Harvard University is at the center of controversy for its decision to feature Francesca Albanese, the UN’s Special Rapporteur on the Palestinian territories, as a guest speaker. Albanese, who was recently prohibited entry into Israel due to her comments suggesting the October 7 Hamas attack, which resulted in the deaths of over a thousand civilians, was a “response to Israel’s oppression,” is scheduled to speak at Harvard’s Carr Center for Human Rights Policy.
Despite the ban from Israel announced on the same day as her scheduled talk, the event at Harvard aims to provide a platform for Albanese to share her insights on the Gaza situation and her experiences with Palestinian refugees and migrants. This comes as Harvard faces accusations of not adequately protecting Jewish students from harassment and fostering an environment that enables antisemitism, highlighted by a lawsuit filed by Jewish students against the institution.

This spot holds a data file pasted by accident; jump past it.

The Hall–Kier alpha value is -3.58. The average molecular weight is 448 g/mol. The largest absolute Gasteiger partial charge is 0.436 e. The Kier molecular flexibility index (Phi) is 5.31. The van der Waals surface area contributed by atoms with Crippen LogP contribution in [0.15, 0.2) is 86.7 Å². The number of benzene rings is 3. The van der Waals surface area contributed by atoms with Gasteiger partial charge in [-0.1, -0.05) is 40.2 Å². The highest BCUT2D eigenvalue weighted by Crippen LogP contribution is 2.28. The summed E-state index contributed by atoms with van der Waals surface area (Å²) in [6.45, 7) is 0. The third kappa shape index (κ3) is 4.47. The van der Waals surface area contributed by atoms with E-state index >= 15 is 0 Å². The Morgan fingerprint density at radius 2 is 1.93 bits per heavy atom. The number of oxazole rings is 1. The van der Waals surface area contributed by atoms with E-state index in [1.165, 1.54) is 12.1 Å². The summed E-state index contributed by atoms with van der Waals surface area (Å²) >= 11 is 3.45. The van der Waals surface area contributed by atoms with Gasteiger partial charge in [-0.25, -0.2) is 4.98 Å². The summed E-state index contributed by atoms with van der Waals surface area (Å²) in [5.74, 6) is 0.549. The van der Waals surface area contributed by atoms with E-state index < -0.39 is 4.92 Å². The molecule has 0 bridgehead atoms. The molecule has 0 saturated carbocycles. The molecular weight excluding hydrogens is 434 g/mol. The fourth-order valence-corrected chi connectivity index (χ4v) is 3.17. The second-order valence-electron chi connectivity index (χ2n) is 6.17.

Israeli officials have called for Albanese’s permanent dismissal from the United Nations, emphasizing the need for the UN to disavow her “anti-Semitic words” and terminate her position to maintain its relevance. This stance is echoed by a bipartisan group of U.S. Congress members who have previously urged the UN to remove Albanese for her perceived bias against Israel and her failure to condemn terrorist attacks against Israelis.
Albanese’s upcoming engagement at Harvard adds to the growing concerns about the university’s handling of issues related to anti-Semitism and the Israeli-Palestinian conflict, further complicating the debate around academic freedom and the propagation of controversial viewpoints within educational institutions.